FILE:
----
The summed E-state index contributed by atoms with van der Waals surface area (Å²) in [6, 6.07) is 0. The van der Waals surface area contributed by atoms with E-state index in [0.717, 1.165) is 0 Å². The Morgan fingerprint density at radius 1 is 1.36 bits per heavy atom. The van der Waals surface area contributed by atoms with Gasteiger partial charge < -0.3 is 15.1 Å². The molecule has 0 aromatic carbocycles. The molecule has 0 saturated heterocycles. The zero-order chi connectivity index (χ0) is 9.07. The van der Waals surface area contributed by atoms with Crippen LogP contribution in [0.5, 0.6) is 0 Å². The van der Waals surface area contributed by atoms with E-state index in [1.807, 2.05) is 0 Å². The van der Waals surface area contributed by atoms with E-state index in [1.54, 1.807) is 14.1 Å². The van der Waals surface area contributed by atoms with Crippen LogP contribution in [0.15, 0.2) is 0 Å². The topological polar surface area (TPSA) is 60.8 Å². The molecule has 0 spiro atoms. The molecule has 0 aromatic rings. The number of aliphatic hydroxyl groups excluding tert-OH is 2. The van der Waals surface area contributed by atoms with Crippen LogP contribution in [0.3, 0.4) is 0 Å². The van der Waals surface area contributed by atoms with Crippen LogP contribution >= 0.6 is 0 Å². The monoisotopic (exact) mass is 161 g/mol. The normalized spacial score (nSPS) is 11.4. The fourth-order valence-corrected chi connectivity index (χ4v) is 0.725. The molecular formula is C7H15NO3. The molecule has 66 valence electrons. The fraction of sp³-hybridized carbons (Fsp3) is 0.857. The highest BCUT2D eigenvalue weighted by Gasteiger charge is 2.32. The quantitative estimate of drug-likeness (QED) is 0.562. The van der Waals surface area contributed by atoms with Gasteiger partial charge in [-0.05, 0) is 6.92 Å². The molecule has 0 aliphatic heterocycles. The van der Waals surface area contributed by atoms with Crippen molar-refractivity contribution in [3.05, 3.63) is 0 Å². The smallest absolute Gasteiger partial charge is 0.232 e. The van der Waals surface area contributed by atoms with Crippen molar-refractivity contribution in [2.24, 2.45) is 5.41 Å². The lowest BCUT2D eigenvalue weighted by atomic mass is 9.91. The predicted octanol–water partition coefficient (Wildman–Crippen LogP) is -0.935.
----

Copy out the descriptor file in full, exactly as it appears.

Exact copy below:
The summed E-state index contributed by atoms with van der Waals surface area (Å²) in [6, 6.07) is 0. The van der Waals surface area contributed by atoms with E-state index in [0.717, 1.165) is 0 Å². The Morgan fingerprint density at radius 1 is 1.36 bits per heavy atom. The van der Waals surface area contributed by atoms with Gasteiger partial charge < -0.3 is 15.1 Å². The molecule has 0 aromatic carbocycles. The molecule has 0 saturated heterocycles. The zero-order chi connectivity index (χ0) is 9.07. The van der Waals surface area contributed by atoms with Crippen LogP contribution in [0.5, 0.6) is 0 Å². The van der Waals surface area contributed by atoms with E-state index in [1.807, 2.05) is 0 Å². The van der Waals surface area contributed by atoms with E-state index in [1.54, 1.807) is 14.1 Å². The van der Waals surface area contributed by atoms with Crippen LogP contribution in [0.15, 0.2) is 0 Å². The topological polar surface area (TPSA) is 60.8 Å². The molecule has 0 spiro atoms. The molecule has 0 aromatic rings. The number of aliphatic hydroxyl groups excluding tert-OH is 2. The van der Waals surface area contributed by atoms with Crippen LogP contribution in [0.3, 0.4) is 0 Å². The van der Waals surface area contributed by atoms with Crippen LogP contribution >= 0.6 is 0 Å². The monoisotopic (exact) mass is 161 g/mol. The normalized spacial score (nSPS) is 11.4. The fourth-order valence-corrected chi connectivity index (χ4v) is 0.725. The molecular formula is C7H15NO3. The molecule has 66 valence electrons. The fraction of sp³-hybridized carbons (Fsp3) is 0.857. The highest BCUT2D eigenvalue weighted by Gasteiger charge is 2.32. The quantitative estimate of drug-likeness (QED) is 0.562. The van der Waals surface area contributed by atoms with Gasteiger partial charge in [-0.05, 0) is 6.92 Å². The molecule has 0 aliphatic heterocycles. The van der Waals surface area contributed by atoms with Crippen molar-refractivity contribution in [3.05, 3.63) is 0 Å². The smallest absolute Gasteiger partial charge is 0.232 e. The van der Waals surface area contributed by atoms with Crippen molar-refractivity contribution in [2.24, 2.45) is 5.41 Å². The lowest BCUT2D eigenvalue weighted by atomic mass is 9.91. The predicted octanol–water partition coefficient (Wildman–Crippen LogP) is -0.935.